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Utah looks to avenge loss to Utah State

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SALT LAKE CITY >> Nothing stung more in a disappointing 2012 season for the Utah Utes than losing to a rival they have dominated for decades.

The Utah State Aggies broke a 12-game losing streak in the series last season when they dealt the Utes a 27-20 overtime loss in Logan. Everything was a mess for Utah in that game.

It all started with a blocked punt that the Aggies recovered for their first touchdown. Before the first half ended, the Utes had lost starting quarterback Jordan Wynn to a career-ending shoulder injury.

The Utes converted just 2 of 17 third downs — one reason Utah could not punctuate a second-half rally with an overtime victory.

“I don’t know if you’re ever going to win a football game going 2 for 17 on third down,” Utah coach Kyle Whittingham said. “That’s atrocious. We hope to be much different offensively, much more productive and much more explosive than we were last year.”

To that end, Whittingham brought in new co-offensive coordinator Dennis Erickson to introduce a higher tempo offense. Utah hopes to pair that more potent offense with its traditionally strong defense and exceed expectations in the Pac-12 this season.

Another loss to Utah State, however, could be a barometer for more adversity on the horizon. The Utes are determined to not let the Aggies derail another season.

“The rocks just came down on us,” Utah safety Eric Rowe said. “This year, we’re just trying to set a better tone for the whole season.”

Five things to watch for when Utah and Utah State meet for the 111th time on Thursday in a series that the Utes lead 77-29-4:

1.) GOING FOR TWO: Utah State has not beaten Utah in back-to-back seasons since upsetting the Utes in the season openers in 1996 and 1997. The Aggies have a good shot at doing it again. Chuckie Keeton is back to lead the offense and he will operate behind an offensive line that returns all five starters. On defense, the Aggies return their entire linebacker corps from a year ago: Zach Vigil, Kyler Fackrell and Jake Doughty. They combined for 301 tackles, 21 for loss, and 9.5 sacks.

2.) FAST AND FURIOUS: Utah promises a higher tempo offense after ranking near the bottom of the Pac-12 in several offensive categories a year ago. Travis Wilson will be at the controls again after starting the final seven games at quarterback a year ago. Wilson threw for 1,311 yards and seven touchdowns. He will have his top two receivers back in Dres Anderson and Kenneth Scott. The duo combined for 725 yards and six touchdowns on 68 receptions a year ago and they feel confident those numbers can be much higher in 2013. They feel like they have the tools to make the Aggies and other teams work overtime. “With how fast we’re going, I know it’s going to tire defenses out,” Anderson said.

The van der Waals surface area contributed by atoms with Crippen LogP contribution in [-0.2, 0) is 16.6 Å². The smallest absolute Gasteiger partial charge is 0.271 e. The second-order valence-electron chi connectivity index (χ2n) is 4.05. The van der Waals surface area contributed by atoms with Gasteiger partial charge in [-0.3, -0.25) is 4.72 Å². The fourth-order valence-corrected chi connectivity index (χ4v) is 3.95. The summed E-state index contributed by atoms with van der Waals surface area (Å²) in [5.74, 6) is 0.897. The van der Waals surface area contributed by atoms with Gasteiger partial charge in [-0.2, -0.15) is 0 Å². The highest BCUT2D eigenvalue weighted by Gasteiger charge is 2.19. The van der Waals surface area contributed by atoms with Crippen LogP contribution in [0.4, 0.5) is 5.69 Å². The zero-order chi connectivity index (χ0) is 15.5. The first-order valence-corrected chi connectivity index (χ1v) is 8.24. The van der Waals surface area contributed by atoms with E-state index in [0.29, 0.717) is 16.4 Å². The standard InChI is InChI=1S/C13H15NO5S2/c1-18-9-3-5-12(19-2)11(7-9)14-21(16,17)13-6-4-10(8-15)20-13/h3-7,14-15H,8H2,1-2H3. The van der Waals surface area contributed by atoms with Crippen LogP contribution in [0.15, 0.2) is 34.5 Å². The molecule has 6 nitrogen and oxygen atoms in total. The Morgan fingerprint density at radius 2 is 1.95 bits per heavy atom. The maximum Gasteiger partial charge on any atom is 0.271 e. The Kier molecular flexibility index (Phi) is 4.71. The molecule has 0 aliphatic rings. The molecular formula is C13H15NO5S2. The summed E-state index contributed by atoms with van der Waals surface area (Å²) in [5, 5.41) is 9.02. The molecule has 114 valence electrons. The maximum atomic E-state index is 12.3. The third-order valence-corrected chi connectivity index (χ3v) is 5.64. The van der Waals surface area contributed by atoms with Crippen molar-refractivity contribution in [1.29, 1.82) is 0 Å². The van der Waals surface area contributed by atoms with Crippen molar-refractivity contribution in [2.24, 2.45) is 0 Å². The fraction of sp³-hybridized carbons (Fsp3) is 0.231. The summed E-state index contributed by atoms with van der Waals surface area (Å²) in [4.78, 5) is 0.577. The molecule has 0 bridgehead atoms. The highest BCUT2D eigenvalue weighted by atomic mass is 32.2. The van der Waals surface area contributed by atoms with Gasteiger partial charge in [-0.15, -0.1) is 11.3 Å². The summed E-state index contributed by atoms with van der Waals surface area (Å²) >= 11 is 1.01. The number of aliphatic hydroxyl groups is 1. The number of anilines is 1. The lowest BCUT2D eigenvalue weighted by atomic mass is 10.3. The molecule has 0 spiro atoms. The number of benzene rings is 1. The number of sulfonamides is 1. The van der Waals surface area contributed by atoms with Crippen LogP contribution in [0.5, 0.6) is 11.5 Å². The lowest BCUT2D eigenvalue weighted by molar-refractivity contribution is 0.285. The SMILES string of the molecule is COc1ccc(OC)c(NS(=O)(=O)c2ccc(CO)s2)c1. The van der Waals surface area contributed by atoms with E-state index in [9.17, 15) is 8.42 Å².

3.) CONTAINING CHUCKIE: Figuring out how to stop Keeton from making plays will be the top priority of the Utah defense. Doing it is easier said than done. As a dual-threat quarterback, he has a knack for extending plays and keeping defenses on their heels. Keeton threw for 3,373 yards and 27 touchdowns last season. He also tallied 619 yards and eight touchdowns on 129 carries. That production only promises to get better in Keeton’s junior campaign. “This is his third season-opener to start,” Utah State coach Matt Wells said. “You’ll get someone who’s quietly confident, who won’t be nerved up and who won’t be rattled. He’s done it on the road, in those big environments. He’s been there and done it.”

4.) FILLING THE VOID: Both Utah State and Utah will be replacing 1,000 yard rushers in their respective backfields. For the Utes, Kelvin York steps in to fill the spot left by school record holder John White, who rushed for more than 1,000 yards in 2011 and in 2012. York played eight games in 2012 and had 273 yards and three touchdowns on 60 carries. The Aggies will count on Joe Hill to take the reins from Kerwynn Williams, who tallied 1,512 yards and 15 touchdowns last season. Hill showed promise with 269 yards and seven touchdowns on 43 carries a year ago.

5.) REILLY TIME: Utah has several holes to fill on the defensive side of the ball. Their secondary returns one starter, Eric Rowe, from last season. That’s one reason why the leadership of Trevor Reilly will mean so much. Reilly will alternate between outside linebacker and defensive end depending on the defensive package used. He was a force while playing with a torn ACL last season. Reilly led Utah with 69 tackles and three forced fumbles in 2012. He also had 6.5 tackles for loss and 4.5 sacks. Keeping track of him will be a top priority for Utah State and a key to stopping the Aggies offense for the Utes.

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